Time (weeks)
Build internal components
2
Modify roof and floor
3
Construct collection stack
2
Pour concrete and install frame
4
Build high-temperature burner
4
Install pollution control system
3
Install air pollution device
5
Inspect and test
2
Total Time (weeks)
25
Table 3.2
32
Determining the Project
Schedule
Perform a Critical Path Analysis
Earliest start (ES) = earliest time at which an activity can
Activity Description
Time (weeks)
start, assuming all predecessors
have
A
Build internal
components
2
been completed
Modify
roof and
floor
3
EarliestBfinish (EF)
= earliest
time
at which an activity can
be finished
C
Construct
collection stack
2
D start (LS)
Pour=concrete
and
4
Latest
latest time
at install
which frame
an activity can
start so as to not delay
E
Build high-temperature
burnerthe completion
4
of thecontrol
entire project
F
Install time
pollution
system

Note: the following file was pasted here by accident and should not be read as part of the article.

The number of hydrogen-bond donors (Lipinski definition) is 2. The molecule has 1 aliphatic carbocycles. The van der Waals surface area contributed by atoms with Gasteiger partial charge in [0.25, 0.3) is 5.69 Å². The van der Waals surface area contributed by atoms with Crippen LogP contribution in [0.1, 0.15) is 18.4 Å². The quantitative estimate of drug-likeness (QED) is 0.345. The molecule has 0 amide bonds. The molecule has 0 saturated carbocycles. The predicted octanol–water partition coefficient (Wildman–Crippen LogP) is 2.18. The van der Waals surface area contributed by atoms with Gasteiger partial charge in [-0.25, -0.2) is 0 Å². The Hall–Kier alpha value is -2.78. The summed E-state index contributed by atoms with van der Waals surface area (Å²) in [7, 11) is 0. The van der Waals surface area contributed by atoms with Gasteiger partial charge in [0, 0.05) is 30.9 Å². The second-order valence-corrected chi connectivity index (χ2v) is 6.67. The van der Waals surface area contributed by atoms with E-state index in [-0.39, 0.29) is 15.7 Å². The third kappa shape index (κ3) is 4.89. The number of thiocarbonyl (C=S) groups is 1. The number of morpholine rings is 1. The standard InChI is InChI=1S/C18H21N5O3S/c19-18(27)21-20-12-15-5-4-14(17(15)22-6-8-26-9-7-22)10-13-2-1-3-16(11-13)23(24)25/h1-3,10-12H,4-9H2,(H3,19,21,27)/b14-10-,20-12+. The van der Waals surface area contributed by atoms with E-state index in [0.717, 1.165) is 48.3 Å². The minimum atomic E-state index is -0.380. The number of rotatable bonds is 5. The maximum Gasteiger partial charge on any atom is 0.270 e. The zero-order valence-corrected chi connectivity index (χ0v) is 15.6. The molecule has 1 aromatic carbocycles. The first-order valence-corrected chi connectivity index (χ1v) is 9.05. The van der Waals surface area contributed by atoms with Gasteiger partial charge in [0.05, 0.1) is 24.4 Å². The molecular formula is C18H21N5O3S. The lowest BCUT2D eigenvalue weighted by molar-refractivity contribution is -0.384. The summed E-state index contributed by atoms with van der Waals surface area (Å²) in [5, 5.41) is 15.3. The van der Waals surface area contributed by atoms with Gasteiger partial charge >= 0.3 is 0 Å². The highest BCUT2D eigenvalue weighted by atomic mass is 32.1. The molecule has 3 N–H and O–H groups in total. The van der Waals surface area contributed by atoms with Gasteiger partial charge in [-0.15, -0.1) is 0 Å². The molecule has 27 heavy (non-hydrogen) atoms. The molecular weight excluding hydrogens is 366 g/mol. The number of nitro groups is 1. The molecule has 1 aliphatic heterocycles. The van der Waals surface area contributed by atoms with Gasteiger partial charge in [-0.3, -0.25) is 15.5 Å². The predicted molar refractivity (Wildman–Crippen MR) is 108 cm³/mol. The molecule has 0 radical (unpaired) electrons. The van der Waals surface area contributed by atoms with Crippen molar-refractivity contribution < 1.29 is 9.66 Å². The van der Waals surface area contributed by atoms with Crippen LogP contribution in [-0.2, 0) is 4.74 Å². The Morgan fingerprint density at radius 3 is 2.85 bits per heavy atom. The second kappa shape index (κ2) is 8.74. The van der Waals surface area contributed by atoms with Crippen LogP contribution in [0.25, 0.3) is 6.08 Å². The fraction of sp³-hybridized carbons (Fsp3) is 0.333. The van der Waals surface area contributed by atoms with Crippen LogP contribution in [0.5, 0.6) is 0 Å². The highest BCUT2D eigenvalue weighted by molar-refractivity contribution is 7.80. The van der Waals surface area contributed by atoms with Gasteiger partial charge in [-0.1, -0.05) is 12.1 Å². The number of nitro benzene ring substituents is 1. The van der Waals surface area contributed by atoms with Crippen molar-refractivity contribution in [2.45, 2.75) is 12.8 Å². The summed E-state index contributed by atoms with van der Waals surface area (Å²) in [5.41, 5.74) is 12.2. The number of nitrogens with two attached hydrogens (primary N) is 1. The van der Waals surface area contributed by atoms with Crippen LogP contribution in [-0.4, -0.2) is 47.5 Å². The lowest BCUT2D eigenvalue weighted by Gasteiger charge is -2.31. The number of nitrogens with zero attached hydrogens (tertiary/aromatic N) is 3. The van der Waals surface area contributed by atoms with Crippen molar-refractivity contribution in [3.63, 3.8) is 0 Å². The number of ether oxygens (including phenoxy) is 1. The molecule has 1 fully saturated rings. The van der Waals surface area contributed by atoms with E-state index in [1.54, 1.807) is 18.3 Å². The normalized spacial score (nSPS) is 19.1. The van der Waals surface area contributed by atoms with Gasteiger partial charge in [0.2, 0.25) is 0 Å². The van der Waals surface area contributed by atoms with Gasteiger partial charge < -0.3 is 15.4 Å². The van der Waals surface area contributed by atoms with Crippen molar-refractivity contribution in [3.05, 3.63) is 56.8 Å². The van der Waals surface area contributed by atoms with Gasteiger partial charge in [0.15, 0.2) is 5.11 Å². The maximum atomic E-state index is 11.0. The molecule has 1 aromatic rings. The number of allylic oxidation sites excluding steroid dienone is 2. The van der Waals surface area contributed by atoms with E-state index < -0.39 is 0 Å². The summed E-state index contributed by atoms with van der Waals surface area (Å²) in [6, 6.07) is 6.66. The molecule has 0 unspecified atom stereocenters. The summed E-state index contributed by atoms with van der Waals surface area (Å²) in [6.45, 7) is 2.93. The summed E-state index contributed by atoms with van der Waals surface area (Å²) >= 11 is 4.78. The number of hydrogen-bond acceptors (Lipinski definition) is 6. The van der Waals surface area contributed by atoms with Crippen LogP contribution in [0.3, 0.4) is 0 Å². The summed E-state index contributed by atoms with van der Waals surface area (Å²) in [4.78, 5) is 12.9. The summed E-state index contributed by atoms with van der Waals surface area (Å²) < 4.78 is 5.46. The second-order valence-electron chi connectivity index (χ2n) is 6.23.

3
LatestGfinish (LF)
= latest
time bydevice
which an activity has
Install
air pollution
5 to
be finished so as to not delay the
H
Inspect and test
2
completion time of the entire project
Total Time (weeks)
25
Table 3.2
33
Determining the Project
Schedule
Perform a Critical Path Analysis
Activity Name
or Symbol
A
Earliest
Start
ES
EF
Latest
Start
LS
LF
Figure 3.10
2
Earliest
Finish
Latest
Finish
Activity Duration
34
Forward Pass
Begin at starting event and work forward
Earliest Start Time Rule:
 If an activity has only a single immediate predecessor, its ES
equals the EF of the predecessor
 If an activity has multiple immediate predecessors, its ES is
the maximum of all the EF values of its predecessors
ES = Max {EF of all immediate predecessors}
Earliest Finish Time Rule:
EF = ES + Activity time
35
ES/EF Network for
Milwaukee Paper
ES
EF = ES + Activity time
Start
0
0
0
36
ES/EF Network for
Milwaukee Paper
EF of A =
ES of A + 2
ES
of A
0
Start
0
A
0
2
0
2
37
ES/EF Network for
Milwaukee Paper
0
A
2
0
Start
0
0
2
EF of B =
ES of B + 3
ES
of B
B
0
3
3
38